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The test results that best explain the STEM gender gap are not the math scores

Sarah Todd
girl at blackboard doing math

In 1992, Mattel released Teen Talk Barbie, a doll installed with a voice box that allowed it to hold forth on topics like shopping, dream weddings, and whether or not it would be neat to be a lifeguard. None of these subjects exactly screamed “feminist icon.” But the phrase for which the talking Teen Talk Barbie drew the most fire was this: “Math class is tough.”

Accused of perpetuating the stereotype that girls aren’t good at math, Mattel soon withdrew the phrase from Barbie’s vocabulary. But the stereotype still exists—and often serves as a convenient explanation for the marked gender gap in STEM careers, from former Harvard president Larry Summers’ 2005 comments about how “issues of intrinsic aptitude” could explain the dearth of women in high-level positions in science, to former Google engineer James Damore’s infamous 2017 memo claiming that biological differences “may explain why we don’t see equal representation of women in tech and leadership.”

Research has shown that, to the contrary, it’s the stereotypes themselves—along with factors like test-taking anxiety, social norms, and the discomfiting experience of being a girl in male-dominated environments—that play a role in dissuading girls from pursuing careers in STEM. Now, a new study offers another intriguing explanation: Perhaps there are fewer women in STEM not because girls are worse than boys at math, but because they’re significantly better than boys at reading.

The study, by economists Thomas Breda of the Paris School of Economics and Clotilde Napp of Paris Dauphine University, was published in the journal PNAS. The authors analyzed data on how 300,000 teenagers across 64 countries performed on the math and reading portions of the Programme for International Student Assessment, or PISA, in 2012.

Overall, boys performed marginally better than girls in math, by about 10% of a standard deviation—suggesting only a slight gender gap. But in the portion of the test that asks students about their intentions to pursue math in college and in their careers, a bigger gender gap emerged, at about 22% of a standard deviation. “The gender gap in intentions cannot be explained by differences in math ability across genders,” the researchers argue.

What may explain the dearth of girls and women in STEM, they say, is the fact that the girls outperformed the boys in reading by a wide margin. This gives girls what economists would call a “comparative advantage” in reading—that is, they’re better off focusing on the humanities because it’s an area where they’re a lot more advanced than boys, whereas they’re about equal to boys in math. The study suggests the difference between students’ math and reading abilities may explain up to 80% of the gender gap in students’ future plans about whether to stick with math. (The researchers also are careful to note that socialization, rather than innate ability, is the most likely explanation for both boys’ and girls’ performances in different subject areas.)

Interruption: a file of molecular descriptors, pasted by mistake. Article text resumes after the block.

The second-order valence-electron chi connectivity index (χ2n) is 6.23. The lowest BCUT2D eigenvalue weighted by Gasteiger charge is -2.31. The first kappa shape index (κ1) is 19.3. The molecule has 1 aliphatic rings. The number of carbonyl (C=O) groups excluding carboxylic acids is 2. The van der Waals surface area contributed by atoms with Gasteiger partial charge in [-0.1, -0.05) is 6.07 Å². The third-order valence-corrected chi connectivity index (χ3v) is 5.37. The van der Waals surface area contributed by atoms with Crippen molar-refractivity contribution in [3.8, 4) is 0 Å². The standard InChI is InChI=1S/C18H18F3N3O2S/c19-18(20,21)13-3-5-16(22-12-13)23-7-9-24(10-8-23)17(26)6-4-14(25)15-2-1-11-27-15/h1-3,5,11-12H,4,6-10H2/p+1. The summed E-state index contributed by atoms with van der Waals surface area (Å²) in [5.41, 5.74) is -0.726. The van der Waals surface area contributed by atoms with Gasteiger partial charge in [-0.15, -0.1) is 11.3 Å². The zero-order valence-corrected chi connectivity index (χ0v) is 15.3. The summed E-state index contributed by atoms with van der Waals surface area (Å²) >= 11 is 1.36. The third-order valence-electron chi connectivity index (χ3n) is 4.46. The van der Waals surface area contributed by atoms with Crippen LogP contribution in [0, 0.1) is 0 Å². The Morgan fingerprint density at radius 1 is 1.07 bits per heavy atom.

As anyone who’s been a teenager can attest, your plans for your course of study and career when you’re 15 years old can be quite different from the actual decisions you make down the line. But the researchers point to another dataset of students in France, which found a strong correlation between students’ intentions to study STEM and their actual enrollment.

So what’s the big takeaway? According to the researchers, the best way to close the gender gap in STEM may be to focus on helping boys improve their reading scores. “As the gender gap in reading performance is much larger than that in math performance, policymakers may want to focus primarily on the reduction of the former,” they write, suggesting the use of dedicated tutoring programs to help students who are low achievers in reading. More boys would then presumably pursue coursework and careers in the humanities, narrowing the gender gap in STEM.

They warn, however, that this could wind up simply reducing the number of students who pursue careers in math overall—not exactly an ideal outcome given that such jobs are in high demand. And so the researchers also recommend efforts to ensure that girls who are talented in both math and reading are made aware that they’ll have more job opportunities and higher earning potential if they choose to go the STEM route.

None of this is meant to suggest that it’s time to do away with campaigns aimed at combating stereotypes about girls and math, Breda and Napp say. Rather, the study is a helpful reminder that when we talk about ways to close the gender gap, we need to pay attention not just to how girls are performing academically, but to how boys are doing, too.

 

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